Gentianaceae - Encyclopedia

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GENTIANACEAE (the gentian family), in botany, an order of Dicotyledons belonging to the sub-class Sympetalae or Gamopetalae, and containing about 750 species in 64 genera. It has a world-wide distribution, and representatives adapted to very various conditions, including, for instance, alpine plants, like the true gentians (Gentiana), meadow plants such as the British Chloraperfoliata (yellow-wort) or ErythraeaCentaurium (centaury), marsh plants such as Menyanthes trifoliata (bog-bean), floating water plants such as Limnanthemum, or steppe and sea-coast plants such as Cicendia. They are annual or perennial herbs, rarely becoming shrubby, and generally growing erect, with a characteristic forked manner of branching; the Asiatic genus Crawfurdia has a climbing stem; they are often low-growing and caespitose, as in the alpine gentians.

The leaves are in decussating pairs (that is, each pair is in a plane at right angles to the previous or succeeding pair), except in Menyanthes and a few allied aquatic or marsh genera, where they are alternate or radical. Several genera, chiefly American, are saprophytes, forming slender low-growing herbs, containing little or no chlorophyll and with leaves reduced to scales; such are Voyria and Leiphaimos, mainly tropical American. The inflorescence is generally cymose, often dichasial, recalling that of Caryophyllaceae, the lateral branches often becoming monochasial; it is sometimes reduced to a few flowers or one only, as in some gentians. The flowers are hermaphrodite, and regular with parts in 4's and 5's, with reduction to 2 in the pistil; in Chlora there are 6 to 8 members in each whorl. The calyx generally forms a tube with teeth or segments which usually overlap in the bud. The corolla shows great variety in form; thus among the British genera it is rotate in Chlora, funnel-shaped in Erythraea, and cylindrical, bell-shaped, funnel-shaped or salver-shaped in Gentiana; the segments are generally twisted to the right in the bud; the throat is often fimbriate or bears scales. The stamens, as many as, and alternating with, the corolla-segments, are inserted at very dif ferent heights on the corolla-tube; the fila ments are slender, the anthers are usually attached dor 1 sally, are versatile, and dehisce by two longitudinal slits; after escape of the pollen they sometimes become spirall y twisted as in Erythraea. Dimorphic flowers are frequent, as in the bog-bean (Menyanthes). There is considerable variation in the size, shape and external markings of the pollen grains, and a division of the order into tribes and subtribes based primarily on pollen characters has been proposed. The form of the honey-secreting developments of the disk at the base of the ovary also shows considerable variety. The superior ovary is generally one-chambered, with two variously developed parietal placentas, which occasionally meet, forming two chambers; the ovules are genervalves, and ally very numerous showing the seeds attached to their and anatropous or margins. half - anatropous in 5, Floral diagram. form. The style, which varies much in length, is simple, with an undivided or bilobed or bipartite stigma. The fruit is generally a membranous or leathery capsule, splitting septicidally into two valves; the seeds are small and numerous, and contain a small embryo in a copious endosperm.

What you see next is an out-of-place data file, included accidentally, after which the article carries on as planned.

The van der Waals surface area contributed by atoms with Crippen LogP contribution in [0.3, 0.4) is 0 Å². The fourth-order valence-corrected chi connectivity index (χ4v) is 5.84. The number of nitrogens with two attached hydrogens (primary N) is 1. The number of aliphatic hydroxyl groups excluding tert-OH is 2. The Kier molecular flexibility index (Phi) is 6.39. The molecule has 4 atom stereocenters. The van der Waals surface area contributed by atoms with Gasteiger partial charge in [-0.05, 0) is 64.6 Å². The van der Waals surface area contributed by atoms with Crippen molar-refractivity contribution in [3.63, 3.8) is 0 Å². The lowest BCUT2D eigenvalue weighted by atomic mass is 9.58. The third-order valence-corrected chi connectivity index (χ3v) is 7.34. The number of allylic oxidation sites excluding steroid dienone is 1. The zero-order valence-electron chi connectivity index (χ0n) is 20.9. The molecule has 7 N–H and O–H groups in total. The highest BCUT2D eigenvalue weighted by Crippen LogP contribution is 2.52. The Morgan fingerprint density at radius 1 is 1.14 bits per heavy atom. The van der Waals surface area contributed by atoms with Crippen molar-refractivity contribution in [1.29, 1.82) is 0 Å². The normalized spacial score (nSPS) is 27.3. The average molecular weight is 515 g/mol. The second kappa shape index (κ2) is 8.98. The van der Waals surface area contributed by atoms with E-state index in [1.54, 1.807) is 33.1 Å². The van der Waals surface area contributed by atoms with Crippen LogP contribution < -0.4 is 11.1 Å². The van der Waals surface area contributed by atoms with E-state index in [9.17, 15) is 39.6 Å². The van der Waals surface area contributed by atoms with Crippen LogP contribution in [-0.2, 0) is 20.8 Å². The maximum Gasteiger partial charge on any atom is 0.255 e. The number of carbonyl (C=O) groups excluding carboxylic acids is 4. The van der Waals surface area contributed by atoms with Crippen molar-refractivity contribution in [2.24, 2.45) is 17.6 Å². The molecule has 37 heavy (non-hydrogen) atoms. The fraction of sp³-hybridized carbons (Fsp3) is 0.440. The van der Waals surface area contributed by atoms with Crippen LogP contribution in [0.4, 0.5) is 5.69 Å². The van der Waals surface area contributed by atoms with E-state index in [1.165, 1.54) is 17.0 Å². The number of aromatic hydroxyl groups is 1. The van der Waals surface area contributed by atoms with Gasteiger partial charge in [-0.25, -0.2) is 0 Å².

The brilliant colour of the flowers, often occurring in large numbers (as in the alpine gentians), the presence of honey-glands and the frequency of dimorphy and dichogamy, are adaptations for pollination by insect visitors. In the true gentians (Gentiana) the flowers of different species are adapted for widely differing types of insect visitors. Thus Gentiana lutea, with a rotate yellow corolla and freely exposed honey, is adapted to short-tongued insect visitors; G. Pneumonanthe, with a long-tubed, bright blue corolla, is visited by humble bees; and G. verna, with a still longer narrower tube, is visited by Lepidoptera.

Gentiana, the largest genus, contains nearly three hundred species, distributed over Europe (including arctic), five being British, the mountains of Asia, south-east Australia and New Zealand, the whole of North America and along the Andes to Cape Horn; it does not occur in Africa. Bitter principles are general in the vegetative parts, especially in the rhizomes and roots, and have given a medicinal value to many species, e.g. Gentiana lutea and others.

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